The caf: the social hub of Northwestern’s student activity. Every day, hundreds of students shuffle through the caf line, are warmly greeted by Kathy, swipe their cards, and continue on to grab a plate and enjoy the plethora of foods offered by Sodexho. Every student knows and enjoys the steak nights, the Monday night breakfast food, the pies on Sunday, or the seemingly superior food when prospective students come to visit. But students are not the only ones to enjoy the caf experience.
“I go [to the caf] ,” said professor of history Michael Kugler, “to eat with friends and because the caf has the best salad bar for 50 miles. I love salads.” Occasionally, he also meets with students.
English instructor Kim Van Es agreed that meeting at the caf is a nice place to meet students on their own terms. “At the beginning of my freshman writing course this semester, I told students that they were welcome to invite me to lunch. A couple did invite me to join them. I plan to do this for every class I teach in the future,” she said. She also agreed with Professor Kugler’s praise of the salad bar. “I like the food, especially the international options and the fresh salad bar,” she added.
Math professor Kim Jongerius regularly eats at the caf— about four times per week. “I should probably avoid the caf on preview days, since I’m not a good ‘dress for success’ role model,” she admitted. However, she echoed the idea of the caf’s wonderful food. “I definitely go because of the superior food, not that I’m any reliable judge of superior food. It’s better than I could make myself, anyway.” She summed it up in three short sentences by saying, “I eat in the caf regularly. It’s a good value. It’s wonderful being surrounded by students.”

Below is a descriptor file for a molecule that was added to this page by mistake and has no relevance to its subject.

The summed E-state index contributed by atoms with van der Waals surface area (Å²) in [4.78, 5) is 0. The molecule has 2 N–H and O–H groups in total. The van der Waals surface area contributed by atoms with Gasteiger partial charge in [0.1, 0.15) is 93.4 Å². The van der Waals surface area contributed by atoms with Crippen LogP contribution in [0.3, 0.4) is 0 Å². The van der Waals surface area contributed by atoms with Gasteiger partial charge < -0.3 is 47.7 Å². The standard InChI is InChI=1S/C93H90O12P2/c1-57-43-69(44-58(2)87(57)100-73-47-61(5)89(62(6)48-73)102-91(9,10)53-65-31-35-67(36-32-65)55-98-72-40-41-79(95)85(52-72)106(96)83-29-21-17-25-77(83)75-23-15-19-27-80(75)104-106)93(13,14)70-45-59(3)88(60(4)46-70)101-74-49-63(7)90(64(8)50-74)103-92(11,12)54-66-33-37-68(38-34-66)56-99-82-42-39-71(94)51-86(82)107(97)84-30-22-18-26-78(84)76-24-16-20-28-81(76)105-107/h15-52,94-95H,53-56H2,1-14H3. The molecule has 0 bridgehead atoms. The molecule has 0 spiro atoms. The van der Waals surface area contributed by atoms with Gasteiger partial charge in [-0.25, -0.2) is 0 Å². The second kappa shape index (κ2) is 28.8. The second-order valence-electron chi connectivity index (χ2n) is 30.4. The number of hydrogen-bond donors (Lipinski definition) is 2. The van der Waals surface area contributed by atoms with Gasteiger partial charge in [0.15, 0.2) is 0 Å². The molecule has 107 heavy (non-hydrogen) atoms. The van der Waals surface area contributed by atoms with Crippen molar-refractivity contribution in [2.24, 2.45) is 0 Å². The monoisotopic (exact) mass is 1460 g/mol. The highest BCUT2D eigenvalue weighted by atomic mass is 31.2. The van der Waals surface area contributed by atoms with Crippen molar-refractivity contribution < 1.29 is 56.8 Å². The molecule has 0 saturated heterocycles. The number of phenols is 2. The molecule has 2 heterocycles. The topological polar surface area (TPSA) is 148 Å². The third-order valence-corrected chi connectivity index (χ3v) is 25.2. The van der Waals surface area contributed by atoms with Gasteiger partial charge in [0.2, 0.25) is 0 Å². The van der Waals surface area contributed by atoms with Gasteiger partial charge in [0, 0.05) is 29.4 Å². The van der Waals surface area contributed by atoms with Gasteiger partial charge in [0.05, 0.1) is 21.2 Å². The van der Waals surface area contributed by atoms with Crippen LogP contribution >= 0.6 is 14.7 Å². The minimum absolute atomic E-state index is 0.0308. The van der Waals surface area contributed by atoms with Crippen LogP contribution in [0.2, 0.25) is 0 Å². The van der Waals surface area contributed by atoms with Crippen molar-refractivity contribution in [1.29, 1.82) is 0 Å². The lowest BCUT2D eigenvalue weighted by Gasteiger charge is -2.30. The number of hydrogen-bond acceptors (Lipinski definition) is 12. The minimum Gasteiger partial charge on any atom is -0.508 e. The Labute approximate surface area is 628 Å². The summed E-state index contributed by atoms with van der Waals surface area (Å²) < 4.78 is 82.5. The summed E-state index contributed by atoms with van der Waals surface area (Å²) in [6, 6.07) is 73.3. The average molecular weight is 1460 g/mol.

Other professors, though, choose to avoid the caf. “I guess I usually think the lines will be long, and I then I won’t have time for lunch,” said social work professor Val Stokes. She did add, however, that she enjoys the salad bar when she does go.
“I’m afraid I’ve only eaten there once this year,” said English professor Michael Kensak. He then jokingly added, “I ate enough hamburgers and pizza slices for three lunches, though.”
And while some professors choose not to go to the caf because of time constraints, others have more direct reasons. “I’m afraid I go to the caf only under duress: some event (prospective students, dinner meetings, a meal with someone) has to drag me,” said Joel Westerholm, English and music professor. “The problem is not the food (which certainly could be better). It’s the atmosphere: I never liked being in a caf when I was a student, and I don’t have any desire to go back.”
Eric Elder, business professor added, “I usually do not eat in the cafeteria. I like the food they serve but I walk home at noon to eat there.”
It turns out that not everyone’s complaining about the caf food.